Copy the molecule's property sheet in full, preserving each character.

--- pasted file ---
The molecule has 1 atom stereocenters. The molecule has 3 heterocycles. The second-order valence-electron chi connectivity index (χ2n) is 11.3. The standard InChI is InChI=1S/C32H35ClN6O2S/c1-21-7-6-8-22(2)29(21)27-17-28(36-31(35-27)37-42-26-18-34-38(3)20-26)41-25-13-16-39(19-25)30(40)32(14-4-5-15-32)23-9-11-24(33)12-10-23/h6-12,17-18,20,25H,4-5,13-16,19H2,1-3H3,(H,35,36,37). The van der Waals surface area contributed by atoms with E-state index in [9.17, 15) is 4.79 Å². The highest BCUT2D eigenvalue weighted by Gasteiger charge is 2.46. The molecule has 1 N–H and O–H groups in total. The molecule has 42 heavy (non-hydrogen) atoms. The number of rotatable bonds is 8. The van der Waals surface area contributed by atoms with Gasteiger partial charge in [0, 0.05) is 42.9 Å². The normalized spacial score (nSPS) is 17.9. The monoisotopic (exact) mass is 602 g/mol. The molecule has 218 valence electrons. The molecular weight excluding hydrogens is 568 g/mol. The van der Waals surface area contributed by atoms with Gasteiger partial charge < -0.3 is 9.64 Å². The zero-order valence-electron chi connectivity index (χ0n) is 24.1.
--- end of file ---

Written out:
The molecule has 1 atom stereocenters. The molecule has 3 heterocycles. The second-order valence-electron chi connectivity index (χ2n) is 11.3. The standard InChI is InChI=1S/C32H35ClN6O2S/c1-21-7-6-8-22(2)29(21)27-17-28(36-31(35-27)37-42-26-18-34-38(3)20-26)41-25-13-16-39(19-25)30(40)32(14-4-5-15-32)23-9-11-24(33)12-10-23/h6-12,17-18,20,25H,4-5,13-16,19H2,1-3H3,(H,35,36,37). The van der Waals surface area contributed by atoms with E-state index in [9.17, 15) is 4.79 Å². The highest BCUT2D eigenvalue weighted by Gasteiger charge is 2.46. The molecule has 1 N–H and O–H groups in total. The molecule has 42 heavy (non-hydrogen) atoms. The number of rotatable bonds is 8. The van der Waals surface area contributed by atoms with Gasteiger partial charge in [0, 0.05) is 42.9 Å². The normalized spacial score (nSPS) is 17.9. The monoisotopic (exact) mass is 602 g/mol. The molecule has 218 valence electrons. The molecular weight excluding hydrogens is 568 g/mol. The van der Waals surface area contributed by atoms with Gasteiger partial charge < -0.3 is 9.64 Å². The zero-order valence-electron chi connectivity index (χ0n) is 24.1.